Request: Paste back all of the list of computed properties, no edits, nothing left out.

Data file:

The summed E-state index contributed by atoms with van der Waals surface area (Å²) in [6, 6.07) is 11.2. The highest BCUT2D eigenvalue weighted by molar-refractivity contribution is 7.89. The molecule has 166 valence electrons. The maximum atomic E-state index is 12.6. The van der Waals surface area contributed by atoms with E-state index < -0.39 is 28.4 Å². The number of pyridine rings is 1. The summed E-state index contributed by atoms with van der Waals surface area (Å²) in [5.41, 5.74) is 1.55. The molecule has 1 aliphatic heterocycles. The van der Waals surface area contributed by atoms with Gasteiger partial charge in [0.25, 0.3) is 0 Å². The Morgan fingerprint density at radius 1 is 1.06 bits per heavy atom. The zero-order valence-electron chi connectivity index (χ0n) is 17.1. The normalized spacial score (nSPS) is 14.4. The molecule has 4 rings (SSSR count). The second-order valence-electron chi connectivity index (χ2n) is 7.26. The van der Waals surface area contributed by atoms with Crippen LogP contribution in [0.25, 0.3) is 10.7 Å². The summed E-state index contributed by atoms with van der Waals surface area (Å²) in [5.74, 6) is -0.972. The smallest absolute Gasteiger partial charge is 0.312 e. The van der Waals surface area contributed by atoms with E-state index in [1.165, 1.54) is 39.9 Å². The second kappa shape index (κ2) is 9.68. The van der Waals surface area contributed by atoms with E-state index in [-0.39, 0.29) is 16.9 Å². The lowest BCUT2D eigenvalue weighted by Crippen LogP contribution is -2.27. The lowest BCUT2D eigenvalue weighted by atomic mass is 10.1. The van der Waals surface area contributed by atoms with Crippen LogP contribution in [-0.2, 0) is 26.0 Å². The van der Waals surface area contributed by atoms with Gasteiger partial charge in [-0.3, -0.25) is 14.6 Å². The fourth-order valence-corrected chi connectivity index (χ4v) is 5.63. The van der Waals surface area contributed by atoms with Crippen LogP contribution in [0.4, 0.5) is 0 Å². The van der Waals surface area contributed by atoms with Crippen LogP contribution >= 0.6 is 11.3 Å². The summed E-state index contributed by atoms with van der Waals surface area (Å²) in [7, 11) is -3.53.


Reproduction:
The summed E-state index contributed by atoms with van der Waals surface area (Å²) in [6, 6.07) is 11.2. The highest BCUT2D eigenvalue weighted by molar-refractivity contribution is 7.89. The molecule has 166 valence electrons. The maximum atomic E-state index is 12.6. The van der Waals surface area contributed by atoms with E-state index < -0.39 is 28.4 Å². The number of pyridine rings is 1. The summed E-state index contributed by atoms with van der Waals surface area (Å²) in [5.41, 5.74) is 1.55. The molecule has 1 aliphatic heterocycles. The van der Waals surface area contributed by atoms with Gasteiger partial charge in [0.25, 0.3) is 0 Å². The Morgan fingerprint density at radius 1 is 1.06 bits per heavy atom. The zero-order valence-electron chi connectivity index (χ0n) is 17.1. The normalized spacial score (nSPS) is 14.4. The molecule has 4 rings (SSSR count). The second-order valence-electron chi connectivity index (χ2n) is 7.26. The van der Waals surface area contributed by atoms with Crippen LogP contribution in [0.25, 0.3) is 10.7 Å². The summed E-state index contributed by atoms with van der Waals surface area (Å²) in [5.74, 6) is -0.972. The smallest absolute Gasteiger partial charge is 0.312 e. The van der Waals surface area contributed by atoms with E-state index in [1.165, 1.54) is 39.9 Å². The second kappa shape index (κ2) is 9.68. The van der Waals surface area contributed by atoms with E-state index in [-0.39, 0.29) is 16.9 Å². The lowest BCUT2D eigenvalue weighted by Crippen LogP contribution is -2.27. The lowest BCUT2D eigenvalue weighted by atomic mass is 10.1. The van der Waals surface area contributed by atoms with Crippen LogP contribution in [-0.2, 0) is 26.0 Å². The van der Waals surface area contributed by atoms with Gasteiger partial charge in [-0.3, -0.25) is 14.6 Å². The fourth-order valence-corrected chi connectivity index (χ4v) is 5.63. The van der Waals surface area contributed by atoms with Crippen LogP contribution in [0.4, 0.5) is 0 Å². The van der Waals surface area contributed by atoms with Crippen LogP contribution >= 0.6 is 11.3 Å². The summed E-state index contributed by atoms with van der Waals surface area (Å²) in [7, 11) is -3.53.